Magician James Mutton believes books are important to a well-balanced life. So he’s devoted his life not only to making kids smile and laugh with his magic tricks but also to encouraging the children he encounters to pick up a book and read. Can you say dream job?
“I love doing the magic show and entertaining the kids, but I’ve always felt that if I had a captive audience of kids [I’d] want to give them a good message as well and teach them something,” he says. “So while they’re laughing and having fun with the magic, I talk to them about the importance of reading books and motivating them to read.”
Mutton often performs at libraries, and he enjoys watching the children he performs for leaving the library with books to read during their free time. He’s proud that out of all the summer activities these kids could be enjoying, they’ve chosen to fill some of their time with reading.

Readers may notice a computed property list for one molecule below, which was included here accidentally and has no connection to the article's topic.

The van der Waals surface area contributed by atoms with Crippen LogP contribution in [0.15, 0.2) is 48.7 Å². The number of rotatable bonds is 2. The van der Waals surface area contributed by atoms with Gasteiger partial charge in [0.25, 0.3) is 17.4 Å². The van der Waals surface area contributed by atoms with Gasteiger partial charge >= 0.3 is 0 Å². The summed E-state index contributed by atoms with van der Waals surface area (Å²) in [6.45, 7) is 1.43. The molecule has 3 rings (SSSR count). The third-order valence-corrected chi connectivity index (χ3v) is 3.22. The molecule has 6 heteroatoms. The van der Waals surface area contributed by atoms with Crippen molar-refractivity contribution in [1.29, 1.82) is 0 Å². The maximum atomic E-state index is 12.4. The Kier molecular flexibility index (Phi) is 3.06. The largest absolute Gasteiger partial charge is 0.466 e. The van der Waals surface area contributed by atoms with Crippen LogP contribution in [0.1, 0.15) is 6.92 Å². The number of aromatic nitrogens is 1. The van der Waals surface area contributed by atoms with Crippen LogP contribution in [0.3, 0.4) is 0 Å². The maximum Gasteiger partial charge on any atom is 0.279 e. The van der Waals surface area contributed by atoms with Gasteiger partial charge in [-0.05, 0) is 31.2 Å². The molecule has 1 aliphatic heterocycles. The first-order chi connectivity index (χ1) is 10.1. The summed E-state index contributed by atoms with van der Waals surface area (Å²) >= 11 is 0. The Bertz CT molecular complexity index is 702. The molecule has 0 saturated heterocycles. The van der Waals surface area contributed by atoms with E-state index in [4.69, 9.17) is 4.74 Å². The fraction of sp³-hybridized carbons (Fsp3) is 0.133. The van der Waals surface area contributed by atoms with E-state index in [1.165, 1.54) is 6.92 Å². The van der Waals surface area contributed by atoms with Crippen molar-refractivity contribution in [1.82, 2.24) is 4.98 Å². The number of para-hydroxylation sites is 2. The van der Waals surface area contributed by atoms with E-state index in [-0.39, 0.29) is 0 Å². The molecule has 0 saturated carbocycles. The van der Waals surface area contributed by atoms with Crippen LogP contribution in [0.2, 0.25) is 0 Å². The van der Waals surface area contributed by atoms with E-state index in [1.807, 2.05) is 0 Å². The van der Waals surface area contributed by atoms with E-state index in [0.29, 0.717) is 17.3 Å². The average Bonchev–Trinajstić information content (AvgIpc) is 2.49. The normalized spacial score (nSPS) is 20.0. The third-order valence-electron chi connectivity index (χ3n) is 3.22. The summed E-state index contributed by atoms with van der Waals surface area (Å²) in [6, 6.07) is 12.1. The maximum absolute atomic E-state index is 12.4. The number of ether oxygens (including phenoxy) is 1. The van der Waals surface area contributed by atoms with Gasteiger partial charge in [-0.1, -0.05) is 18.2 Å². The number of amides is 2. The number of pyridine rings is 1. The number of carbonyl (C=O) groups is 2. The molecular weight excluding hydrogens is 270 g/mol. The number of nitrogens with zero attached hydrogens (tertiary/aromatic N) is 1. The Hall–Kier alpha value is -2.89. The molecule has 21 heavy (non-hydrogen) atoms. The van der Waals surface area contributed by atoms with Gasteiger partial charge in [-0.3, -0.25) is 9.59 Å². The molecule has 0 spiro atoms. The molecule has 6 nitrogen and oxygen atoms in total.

But as serious as Mutton is about reading and as much as he believes in the importance of it as a way to build intelligence and stay informed about all sorts of subjects, he also believes the aspect of entertainment is just as important—and that part can be found in books, too.
“I think there’s value to just letting kids be kids,” he says. “They like to play, they like to laugh, they like to have fun. There’s a lot of serious stuff out there, let them have a childhood while they can still just enjoy themselves.” Luckily, he believes, books fulfill part of that prescription.
And Mutton gets to have fun, too. “Basically, I am the biggest kid in the room,” he says.
“I never grow up, so I feel like I share their sense of humor, and, to be honest, people get energy from different places, but for me the sound of a bunch of kids just laughing is one of the best sounds to me.”
Thank you, Mr. Mutton (aka James Wand) for your dedication to the important task of encouraging kids to read more.
Elizabeth Nelson is a wordsmith, an alumna of Aquinas College in Grand Rapids, a four-leaf-clover finder, and a grammar connoisseur. She has lived in west Michigan since age four but loves to travel to new (and old) places. In her free time, she. . . wait, what’s free time?